Cooks continued to steal the show at camp practices. He made his first appearance in the Mercedes-Benz Superdome as the Saints beat the Tennessee Titans 31-24 in their preseason home opener. Cooks caught just one pass that night, but even that one catch brought out the excitment from the home crowd as he plucked a ball out of the air with his fingertips.
He missed the team's dress rehearsal against the Indianapolis Colts last weekend while recovering from the lingering effects of a stomach virus and subsequent fever, missing out on a chance at extended playing time against a good defense on the road with Brees and most of the Saints' first team stars back in action.
Nevertheless, the hype was not damaged. Cooks remains the talk of the town, as most realize the special talent which is set to embark on what the Saints hope will culminate in another Super Bowl triumph.
Cooks has worked almost exclusively as a wide receiver, his natural position, to date in game action. Through 2 games, his aDOT (average depth of target) in the preseason stands at 13.9 yards, with 7 out of his 12 targets coming from the slot, according to Pro Football Focus fantasy director Mike Clay.
However, the Saints plan to use him in more ways than one. Cooks has regularly been lining up all over the formation in practices. Split out wide, in the slot, motioned across the formations, out of the backfield...quite clear that he is viewed as more than just a pass-catcher.
The Saints traded Darren Sproles to the Philadelphia Eagles in March, leaving a hole in their 2013 production. With Lance Moore also out the door and now in Pittsburgh, there is an additional hole to fill, and it stands to reason that Payton views Cooks as one of a few viable options to not only replace, but enhance that lost production of 1,281 receiving yards and 6 touchdowns between the two recently departed veterans.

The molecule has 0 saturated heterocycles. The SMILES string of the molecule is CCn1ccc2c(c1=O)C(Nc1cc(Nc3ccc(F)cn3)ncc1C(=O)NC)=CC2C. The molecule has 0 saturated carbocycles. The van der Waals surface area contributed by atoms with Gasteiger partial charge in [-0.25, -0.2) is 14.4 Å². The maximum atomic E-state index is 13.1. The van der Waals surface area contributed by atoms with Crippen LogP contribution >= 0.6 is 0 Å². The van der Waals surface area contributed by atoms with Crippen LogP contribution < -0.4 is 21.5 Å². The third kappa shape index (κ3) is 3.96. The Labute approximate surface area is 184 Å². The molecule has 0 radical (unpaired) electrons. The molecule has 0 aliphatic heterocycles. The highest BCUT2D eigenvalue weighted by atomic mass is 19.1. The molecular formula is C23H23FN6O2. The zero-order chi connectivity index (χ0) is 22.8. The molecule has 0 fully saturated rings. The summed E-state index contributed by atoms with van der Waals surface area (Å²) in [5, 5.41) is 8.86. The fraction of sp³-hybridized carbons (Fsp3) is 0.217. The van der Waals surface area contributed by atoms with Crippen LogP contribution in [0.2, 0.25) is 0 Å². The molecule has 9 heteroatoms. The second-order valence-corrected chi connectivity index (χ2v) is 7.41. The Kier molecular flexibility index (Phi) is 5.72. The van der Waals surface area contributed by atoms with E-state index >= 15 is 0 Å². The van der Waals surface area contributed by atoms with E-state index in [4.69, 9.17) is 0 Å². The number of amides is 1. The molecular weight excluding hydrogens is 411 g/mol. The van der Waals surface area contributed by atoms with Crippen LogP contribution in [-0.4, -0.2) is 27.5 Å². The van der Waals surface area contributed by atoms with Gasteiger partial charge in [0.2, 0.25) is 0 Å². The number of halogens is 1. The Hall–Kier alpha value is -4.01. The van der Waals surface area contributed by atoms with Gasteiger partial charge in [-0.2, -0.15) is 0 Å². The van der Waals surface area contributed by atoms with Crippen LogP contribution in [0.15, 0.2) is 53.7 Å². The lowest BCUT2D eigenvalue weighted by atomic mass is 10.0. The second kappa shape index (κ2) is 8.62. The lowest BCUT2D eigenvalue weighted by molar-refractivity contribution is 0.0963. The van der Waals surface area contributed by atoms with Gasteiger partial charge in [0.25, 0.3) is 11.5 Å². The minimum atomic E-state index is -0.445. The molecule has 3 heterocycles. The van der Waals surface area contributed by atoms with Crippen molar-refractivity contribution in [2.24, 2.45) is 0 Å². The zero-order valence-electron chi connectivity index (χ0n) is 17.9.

NFL.com's media analyst Bucky Brooks believes just that; the Saints have more in store for Cooks than just receptions.
"The fact that the Saints jumped up to get him shows that Sean Payton has a plan for him," Brooks said after the draft. "I think that plan could include him being the guy that plays all over the field ... He should have a big, big, big season. I'm not a fantasy football player, but I would put a lot of money on Brandin Cooks if he was my guy."
Cooks has taken designed bubble screens to the house in practice like it is a bodily function to do so. He's taken end-arounds and reverses for long gains. Sproles was quite the contributor in Payton's high-powered offense, as were the likes of Reggie Bush and Devery Henderson, who did more than their designated positions would normally dictate. Brandin Cooks reaches for the ball in the Saints' preseason home-opening win over Tennessee.
Bush was Payton's original "satellite" weapon, moving all over formations, splitting out wide, catching swing passes out of the backfield and taking them down the field for game-changing results. Henderson, a former track star and speedster like Cooks, had his number called on several designed end-arounds, while also serving as a secondary-stretching deep threat. Cooks cuts the figure of a player, or a playmaker capable of doing all that and then some.